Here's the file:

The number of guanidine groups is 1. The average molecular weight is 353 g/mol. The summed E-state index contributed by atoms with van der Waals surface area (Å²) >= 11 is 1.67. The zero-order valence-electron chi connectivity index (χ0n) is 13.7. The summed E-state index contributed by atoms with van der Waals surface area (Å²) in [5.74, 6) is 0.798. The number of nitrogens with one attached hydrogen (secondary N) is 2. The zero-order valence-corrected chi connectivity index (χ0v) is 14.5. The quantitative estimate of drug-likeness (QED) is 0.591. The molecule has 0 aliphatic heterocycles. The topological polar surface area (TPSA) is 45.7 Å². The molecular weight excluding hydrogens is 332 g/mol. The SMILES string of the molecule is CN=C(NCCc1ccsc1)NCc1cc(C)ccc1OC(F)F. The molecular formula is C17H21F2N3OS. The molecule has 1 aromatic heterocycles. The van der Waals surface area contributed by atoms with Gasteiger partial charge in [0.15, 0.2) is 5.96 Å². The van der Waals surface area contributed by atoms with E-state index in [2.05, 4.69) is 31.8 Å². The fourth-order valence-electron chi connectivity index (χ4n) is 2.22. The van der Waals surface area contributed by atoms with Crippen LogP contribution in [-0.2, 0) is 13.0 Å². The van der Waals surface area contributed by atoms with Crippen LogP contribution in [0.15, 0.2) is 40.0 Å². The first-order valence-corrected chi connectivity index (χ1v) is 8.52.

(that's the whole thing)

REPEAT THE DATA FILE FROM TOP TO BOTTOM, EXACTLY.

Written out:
The number of guanidine groups is 1. The average molecular weight is 353 g/mol. The summed E-state index contributed by atoms with van der Waals surface area (Å²) >= 11 is 1.67. The zero-order valence-electron chi connectivity index (χ0n) is 13.7. The summed E-state index contributed by atoms with van der Waals surface area (Å²) in [5.74, 6) is 0.798. The number of nitrogens with one attached hydrogen (secondary N) is 2. The zero-order valence-corrected chi connectivity index (χ0v) is 14.5. The quantitative estimate of drug-likeness (QED) is 0.591. The molecule has 0 aliphatic heterocycles. The topological polar surface area (TPSA) is 45.7 Å². The molecular weight excluding hydrogens is 332 g/mol. The SMILES string of the molecule is CN=C(NCCc1ccsc1)NCc1cc(C)ccc1OC(F)F. The molecular formula is C17H21F2N3OS. The molecule has 1 aromatic heterocycles. The van der Waals surface area contributed by atoms with Gasteiger partial charge in [0.15, 0.2) is 5.96 Å². The van der Waals surface area contributed by atoms with E-state index in [2.05, 4.69) is 31.8 Å². The fourth-order valence-electron chi connectivity index (χ4n) is 2.22. The van der Waals surface area contributed by atoms with Crippen LogP contribution in [-0.2, 0) is 13.0 Å². The van der Waals surface area contributed by atoms with Crippen LogP contribution in [0.15, 0.2) is 40.0 Å². The first-order valence-corrected chi connectivity index (χ1v) is 8.52.